Litigation…..A New Investment Vehicle?

By: Ainsley Brown

686544_uk_coinage_3It is unquestionable that litigation is big business for lawyers, especially in complex commercial matters.

The billable hours that can be racked up can be astonishing – and unlike popular belief is not largely due to an over inflation in the billing procedures of lawyers, though no doubt this can be an issue for some at times but is rather the result of the litigation process itself (pleadings, motions, discovery, delaying tactics, etc). The ever increasing costs of litigation have forced many a meretricious claim not to be perused simply out of economics – a wholly unacceptable state of affairs.

What if there was a way to externally fund your claim, just like how you would find an investor to fund the start-up or expansion of a business?

Enter three enterprising UK lawyers and you get not only funding for litigation but a potential investment opportunity as well. George Brown, John Byrne and Neil Purslow know a good opportunity when they see one. This is why they launched Therium, a third party litigation fund which intends to invest between £100,000 and £5 million per case with an expected return of 250% on its investment. The fund will be commercial litigation and arbitration focused.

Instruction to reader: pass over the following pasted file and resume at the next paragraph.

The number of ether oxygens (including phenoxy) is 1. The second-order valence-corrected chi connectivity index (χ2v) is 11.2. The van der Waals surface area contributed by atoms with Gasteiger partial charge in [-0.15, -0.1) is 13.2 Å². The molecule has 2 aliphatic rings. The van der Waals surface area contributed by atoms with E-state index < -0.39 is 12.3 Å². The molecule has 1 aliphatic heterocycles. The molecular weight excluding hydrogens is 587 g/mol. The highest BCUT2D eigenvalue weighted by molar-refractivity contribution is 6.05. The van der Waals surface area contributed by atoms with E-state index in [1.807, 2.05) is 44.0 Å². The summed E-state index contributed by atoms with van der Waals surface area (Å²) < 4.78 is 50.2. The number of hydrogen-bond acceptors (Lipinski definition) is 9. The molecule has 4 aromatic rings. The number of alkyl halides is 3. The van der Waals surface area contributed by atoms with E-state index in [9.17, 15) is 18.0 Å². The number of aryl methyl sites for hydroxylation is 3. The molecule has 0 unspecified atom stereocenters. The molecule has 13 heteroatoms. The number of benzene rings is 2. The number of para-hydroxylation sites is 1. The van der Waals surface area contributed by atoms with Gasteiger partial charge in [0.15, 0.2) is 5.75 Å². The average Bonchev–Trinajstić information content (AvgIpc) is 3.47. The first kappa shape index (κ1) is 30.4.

Moreover, Therium intends to raise £50 million by going into the capital markets and with a potential 250% rate of return it should be very attractive to many investors, institutional and individual alike. Given that London is a leading centre for the settlement of commercial disputes, Therium is posed to reshape the business dispute resolution scene in England.

However, while the concept of third party litigation is no longer a crime or a tort in England and Wales since 1967 it is still frowned upon in many circles. It is true that maintenance, the intermeddling of third parties that have no interest in the outcome of a case and champerty, the maintenance of a case with a view for profit, might have been abolished long ago but their influence on the English legal profession remains very strong.

Times they are however changing; the establishment of Therium is proof positive of this.

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